Perhaps the greatest divergence of view exists on further deleveraging. The optimists feel that China can undertake select deleveraging in the shadow banking system (including the second-tier banks) which reduces vulnerability, but at the same time still allows overall credit/GDP to continue rising to sustain growth (Figure 1). The shift from manufacturing and investment to better-quality growth encompassing consumption/services and technology also allows this rebalancing to occur, as services and technology have lower credit intensity than the older industries. The pessimists worry that China’s debt/GDP ratio is already high by EM standards. While there is an understanding that this is a result of state involvement (SOE and local authority financing vehicle borrowing), pessimists worry that China’s credit growth will run out of steam. This would not facilitate a soft landing to 5.5% growth into the mid-2020s.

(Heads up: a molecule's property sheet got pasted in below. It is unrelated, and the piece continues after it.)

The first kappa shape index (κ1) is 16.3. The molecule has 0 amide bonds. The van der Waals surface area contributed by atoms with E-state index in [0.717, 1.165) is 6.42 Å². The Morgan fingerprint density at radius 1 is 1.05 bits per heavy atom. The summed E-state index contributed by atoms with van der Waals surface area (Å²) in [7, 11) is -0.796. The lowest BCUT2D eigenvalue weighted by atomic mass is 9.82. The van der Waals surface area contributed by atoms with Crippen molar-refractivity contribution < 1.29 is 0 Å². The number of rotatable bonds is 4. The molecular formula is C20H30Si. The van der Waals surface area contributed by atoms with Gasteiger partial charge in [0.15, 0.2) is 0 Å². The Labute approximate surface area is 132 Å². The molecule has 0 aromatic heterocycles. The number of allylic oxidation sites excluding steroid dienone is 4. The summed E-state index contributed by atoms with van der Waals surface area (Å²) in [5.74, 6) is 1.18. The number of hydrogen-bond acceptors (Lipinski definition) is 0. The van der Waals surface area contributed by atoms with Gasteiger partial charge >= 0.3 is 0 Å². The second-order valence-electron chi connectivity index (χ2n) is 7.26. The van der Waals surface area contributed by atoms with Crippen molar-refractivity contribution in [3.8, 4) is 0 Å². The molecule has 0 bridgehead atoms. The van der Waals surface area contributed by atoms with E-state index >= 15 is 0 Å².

The IMF is typically cautious in dealing with big-country divergences from international norms. Despite that reticence, the IMF has expressed hope that any deal reached between the U.S. and China would be multilateral—that is to say, it would fall under WTO rules and apply to other WTO members. However, that is not what the U.S. has intended from the outset and it is clearly not how the U.S./China deal will turn out.
The U.S. has indicated that one of the final and most difficult issues, verification of compliance, is near resolution. Each side will establish an agency to monitor the other’s compliance with the agreement. That is not a multilateral arrangement: China has agreed to specific targets of specific U.S. exports, and there is nothing multilateral about that. The terms of the deal will apply only to the U.S. and China.
During briefings at the Spring Meetings, IMF officials also warned that the deal is not yet done, so markets may yet suffer a shock if a deal is not reached. That said, we have for some time expected talks to succeed and the good prospect of an agreement on verification addresses one of the final barriers to a deal.